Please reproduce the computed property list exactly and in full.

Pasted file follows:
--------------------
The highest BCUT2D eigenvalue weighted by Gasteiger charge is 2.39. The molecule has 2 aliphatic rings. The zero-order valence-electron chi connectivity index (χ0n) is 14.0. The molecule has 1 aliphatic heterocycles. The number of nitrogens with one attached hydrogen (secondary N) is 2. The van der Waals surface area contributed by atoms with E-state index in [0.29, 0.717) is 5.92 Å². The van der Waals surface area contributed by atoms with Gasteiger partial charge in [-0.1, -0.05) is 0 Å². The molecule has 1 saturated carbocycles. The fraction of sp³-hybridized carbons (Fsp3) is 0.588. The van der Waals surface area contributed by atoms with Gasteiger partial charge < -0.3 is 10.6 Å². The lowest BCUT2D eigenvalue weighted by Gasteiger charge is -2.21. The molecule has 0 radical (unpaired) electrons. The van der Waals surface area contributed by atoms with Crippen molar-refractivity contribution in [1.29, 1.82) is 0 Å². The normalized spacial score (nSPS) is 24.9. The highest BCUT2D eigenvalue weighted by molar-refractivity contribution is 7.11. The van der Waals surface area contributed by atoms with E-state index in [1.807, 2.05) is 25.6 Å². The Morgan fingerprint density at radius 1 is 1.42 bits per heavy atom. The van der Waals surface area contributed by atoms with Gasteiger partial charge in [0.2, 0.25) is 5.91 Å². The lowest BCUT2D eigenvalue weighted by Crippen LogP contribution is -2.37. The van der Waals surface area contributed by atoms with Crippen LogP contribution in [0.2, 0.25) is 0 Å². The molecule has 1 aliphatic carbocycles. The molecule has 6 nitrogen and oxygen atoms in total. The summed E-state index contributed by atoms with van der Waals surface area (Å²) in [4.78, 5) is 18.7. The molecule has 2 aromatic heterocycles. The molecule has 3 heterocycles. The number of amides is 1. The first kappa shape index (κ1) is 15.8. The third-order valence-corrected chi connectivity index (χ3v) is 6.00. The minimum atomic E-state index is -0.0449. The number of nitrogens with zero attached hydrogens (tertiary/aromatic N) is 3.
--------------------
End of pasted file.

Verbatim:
The highest BCUT2D eigenvalue weighted by Gasteiger charge is 2.39. The molecule has 2 aliphatic rings. The zero-order valence-electron chi connectivity index (χ0n) is 14.0. The molecule has 1 aliphatic heterocycles. The number of nitrogens with one attached hydrogen (secondary N) is 2. The van der Waals surface area contributed by atoms with E-state index in [0.29, 0.717) is 5.92 Å². The van der Waals surface area contributed by atoms with Gasteiger partial charge in [-0.1, -0.05) is 0 Å². The molecule has 1 saturated carbocycles. The fraction of sp³-hybridized carbons (Fsp3) is 0.588. The van der Waals surface area contributed by atoms with Gasteiger partial charge < -0.3 is 10.6 Å². The lowest BCUT2D eigenvalue weighted by Gasteiger charge is -2.21. The molecule has 0 radical (unpaired) electrons. The van der Waals surface area contributed by atoms with Crippen molar-refractivity contribution in [1.29, 1.82) is 0 Å². The normalized spacial score (nSPS) is 24.9. The highest BCUT2D eigenvalue weighted by molar-refractivity contribution is 7.11. The van der Waals surface area contributed by atoms with E-state index in [1.807, 2.05) is 25.6 Å². The Morgan fingerprint density at radius 1 is 1.42 bits per heavy atom. The van der Waals surface area contributed by atoms with Gasteiger partial charge in [0.2, 0.25) is 5.91 Å². The lowest BCUT2D eigenvalue weighted by Crippen LogP contribution is -2.37. The van der Waals surface area contributed by atoms with Crippen LogP contribution in [0.2, 0.25) is 0 Å². The molecule has 1 aliphatic carbocycles. The molecule has 6 nitrogen and oxygen atoms in total. The summed E-state index contributed by atoms with van der Waals surface area (Å²) in [4.78, 5) is 18.7. The molecule has 2 aromatic heterocycles. The molecule has 3 heterocycles. The number of amides is 1. The first kappa shape index (κ1) is 15.8. The third-order valence-corrected chi connectivity index (χ3v) is 6.00. The minimum atomic E-state index is -0.0449. The number of nitrogens with zero attached hydrogens (tertiary/aromatic N) is 3.